Last May The Econonmist wrote on the gang’s origins:
The gangs’ origins lie in the wars that engulfed Central America in the 1970s and 1980s. To escape these, many Central Americans migrated to the United States, and particularly to Los Angeles. Their children imitated that city’s gang culture. In 1992, as the wars were dying down, the United States decided to start deporting jailed gang members when their sentences were over.
The notorious Salvatrucha
Back in countries that were almost foreign to them, with no jobs, the deportees set up their own gangs. According to government estimates, 36,000 people are said to belong to gangs in Honduras, 14,000 in Guatemala, 10,500 in El Salvador, 1,100 in Nicaragua and 2,600 in Costa Rica. The true figure is almost certainly much higher. The most notorious of hundreds of gangs, or maras, is the Mara Salvatrucha, named for its Salvadorean founders who claimed to be as wise as a trout. Its initials appear in graffiti across the region.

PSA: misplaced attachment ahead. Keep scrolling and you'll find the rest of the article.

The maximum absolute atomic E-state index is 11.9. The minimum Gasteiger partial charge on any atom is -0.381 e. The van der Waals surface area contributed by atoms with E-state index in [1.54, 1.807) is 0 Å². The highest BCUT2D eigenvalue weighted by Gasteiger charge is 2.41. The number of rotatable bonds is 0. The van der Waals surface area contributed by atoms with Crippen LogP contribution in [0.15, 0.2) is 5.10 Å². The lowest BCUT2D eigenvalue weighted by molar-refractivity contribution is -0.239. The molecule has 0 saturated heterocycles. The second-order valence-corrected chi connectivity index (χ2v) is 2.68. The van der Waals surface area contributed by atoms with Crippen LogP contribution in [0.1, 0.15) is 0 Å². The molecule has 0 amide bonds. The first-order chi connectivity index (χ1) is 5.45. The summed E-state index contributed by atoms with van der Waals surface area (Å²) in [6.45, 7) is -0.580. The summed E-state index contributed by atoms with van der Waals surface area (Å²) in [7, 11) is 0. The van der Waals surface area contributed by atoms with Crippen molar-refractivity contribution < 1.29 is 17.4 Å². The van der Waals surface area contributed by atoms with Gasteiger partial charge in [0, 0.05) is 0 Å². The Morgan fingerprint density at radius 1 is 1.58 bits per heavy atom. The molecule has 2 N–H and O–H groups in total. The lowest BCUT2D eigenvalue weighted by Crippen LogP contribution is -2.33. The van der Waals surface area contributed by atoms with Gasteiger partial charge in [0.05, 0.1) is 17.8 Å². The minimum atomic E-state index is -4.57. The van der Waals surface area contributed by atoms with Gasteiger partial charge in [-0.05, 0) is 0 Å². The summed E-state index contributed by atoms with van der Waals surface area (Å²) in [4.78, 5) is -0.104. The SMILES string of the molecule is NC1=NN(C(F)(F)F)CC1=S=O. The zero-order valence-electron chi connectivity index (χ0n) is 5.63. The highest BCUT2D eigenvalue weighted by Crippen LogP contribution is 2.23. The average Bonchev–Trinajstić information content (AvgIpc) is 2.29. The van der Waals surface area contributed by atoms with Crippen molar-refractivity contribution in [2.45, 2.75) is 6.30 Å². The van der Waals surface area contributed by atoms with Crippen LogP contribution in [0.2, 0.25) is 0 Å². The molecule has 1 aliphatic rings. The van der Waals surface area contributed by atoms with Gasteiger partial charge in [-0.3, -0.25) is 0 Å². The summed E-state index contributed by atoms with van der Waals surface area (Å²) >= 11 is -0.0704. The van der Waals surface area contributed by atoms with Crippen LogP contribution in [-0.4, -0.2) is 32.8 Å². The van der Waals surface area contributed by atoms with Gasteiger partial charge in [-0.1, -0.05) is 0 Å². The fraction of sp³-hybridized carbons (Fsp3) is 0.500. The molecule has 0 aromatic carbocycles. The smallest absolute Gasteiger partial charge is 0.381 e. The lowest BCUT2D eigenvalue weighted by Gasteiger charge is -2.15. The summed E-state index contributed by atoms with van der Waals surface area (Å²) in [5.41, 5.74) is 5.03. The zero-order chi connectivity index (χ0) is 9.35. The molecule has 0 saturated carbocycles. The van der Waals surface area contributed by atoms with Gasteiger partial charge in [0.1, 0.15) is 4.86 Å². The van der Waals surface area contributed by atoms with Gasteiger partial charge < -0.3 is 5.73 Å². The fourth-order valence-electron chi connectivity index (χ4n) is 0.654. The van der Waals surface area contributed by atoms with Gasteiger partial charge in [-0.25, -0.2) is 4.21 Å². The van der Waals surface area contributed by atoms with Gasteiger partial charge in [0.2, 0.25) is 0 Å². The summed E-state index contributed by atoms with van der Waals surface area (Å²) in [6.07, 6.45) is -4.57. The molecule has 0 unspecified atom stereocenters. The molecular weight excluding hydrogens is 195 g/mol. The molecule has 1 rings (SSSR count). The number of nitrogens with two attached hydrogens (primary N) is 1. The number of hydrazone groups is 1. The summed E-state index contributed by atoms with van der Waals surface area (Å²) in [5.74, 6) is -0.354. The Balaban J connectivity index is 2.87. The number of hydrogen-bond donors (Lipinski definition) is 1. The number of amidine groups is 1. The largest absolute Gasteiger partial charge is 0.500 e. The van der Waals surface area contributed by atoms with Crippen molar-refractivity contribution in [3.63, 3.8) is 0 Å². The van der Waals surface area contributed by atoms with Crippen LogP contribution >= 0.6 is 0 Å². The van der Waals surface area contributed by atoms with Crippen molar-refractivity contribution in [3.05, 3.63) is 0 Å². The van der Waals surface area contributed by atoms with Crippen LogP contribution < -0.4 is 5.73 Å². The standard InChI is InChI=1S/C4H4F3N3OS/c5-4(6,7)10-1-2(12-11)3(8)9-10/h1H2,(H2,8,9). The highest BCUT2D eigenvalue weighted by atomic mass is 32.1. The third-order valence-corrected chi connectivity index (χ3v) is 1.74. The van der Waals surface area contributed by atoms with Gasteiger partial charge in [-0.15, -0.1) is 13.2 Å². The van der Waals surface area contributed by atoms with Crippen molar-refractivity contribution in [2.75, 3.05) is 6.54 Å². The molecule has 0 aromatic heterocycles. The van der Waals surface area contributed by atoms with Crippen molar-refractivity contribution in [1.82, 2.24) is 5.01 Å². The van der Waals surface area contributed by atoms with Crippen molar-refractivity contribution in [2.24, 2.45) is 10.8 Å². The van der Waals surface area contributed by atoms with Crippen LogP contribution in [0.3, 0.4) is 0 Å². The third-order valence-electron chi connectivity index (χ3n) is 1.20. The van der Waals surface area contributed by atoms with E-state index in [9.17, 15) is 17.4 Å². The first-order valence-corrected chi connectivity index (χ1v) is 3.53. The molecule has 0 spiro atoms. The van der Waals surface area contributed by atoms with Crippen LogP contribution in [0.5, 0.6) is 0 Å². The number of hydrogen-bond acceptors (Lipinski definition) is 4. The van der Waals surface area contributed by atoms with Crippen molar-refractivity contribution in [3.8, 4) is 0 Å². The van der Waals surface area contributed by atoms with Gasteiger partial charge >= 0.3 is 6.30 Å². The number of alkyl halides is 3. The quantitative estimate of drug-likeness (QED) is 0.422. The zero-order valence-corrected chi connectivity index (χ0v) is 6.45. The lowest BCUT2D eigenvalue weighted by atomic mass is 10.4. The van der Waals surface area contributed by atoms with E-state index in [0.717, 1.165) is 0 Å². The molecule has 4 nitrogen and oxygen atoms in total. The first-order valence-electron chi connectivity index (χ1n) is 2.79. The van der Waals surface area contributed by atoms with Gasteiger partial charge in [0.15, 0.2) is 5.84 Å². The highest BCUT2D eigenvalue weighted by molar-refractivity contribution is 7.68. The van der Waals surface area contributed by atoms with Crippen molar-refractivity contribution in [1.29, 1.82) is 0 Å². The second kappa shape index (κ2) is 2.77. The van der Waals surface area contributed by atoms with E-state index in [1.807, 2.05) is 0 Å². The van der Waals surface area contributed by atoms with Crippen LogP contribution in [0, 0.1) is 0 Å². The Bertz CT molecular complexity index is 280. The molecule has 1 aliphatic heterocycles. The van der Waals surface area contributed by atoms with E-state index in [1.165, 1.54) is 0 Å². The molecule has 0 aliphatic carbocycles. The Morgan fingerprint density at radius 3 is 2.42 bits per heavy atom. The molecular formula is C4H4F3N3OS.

A more recent article last month states that, while the number of rural counties and small cities reporting gang activity dropped considerably between 1996 and 2002 and youth gang membership numbers appear to have leveled off, the MS-13, with its wide network and alleged connections to al-Qaeda is a major player:
Violent gangs are increasingly linking up and going international, helped by the internet, immigration and America’s deportation of criminals. One especially violent gang under close FBI scrutiny is Mara Salvatrucha (MS), a network of street thugs and former paramilitary guerrillas whose exact genesis is disputed, but which got its first toehold among the children of Salvadorean refugees in Los Angeles. MS now has a stronghold in northern Virginia, as well as in Central America.
As this week’s raids have shown, the MS-13 had spread to other parts of the country, including here in NJ.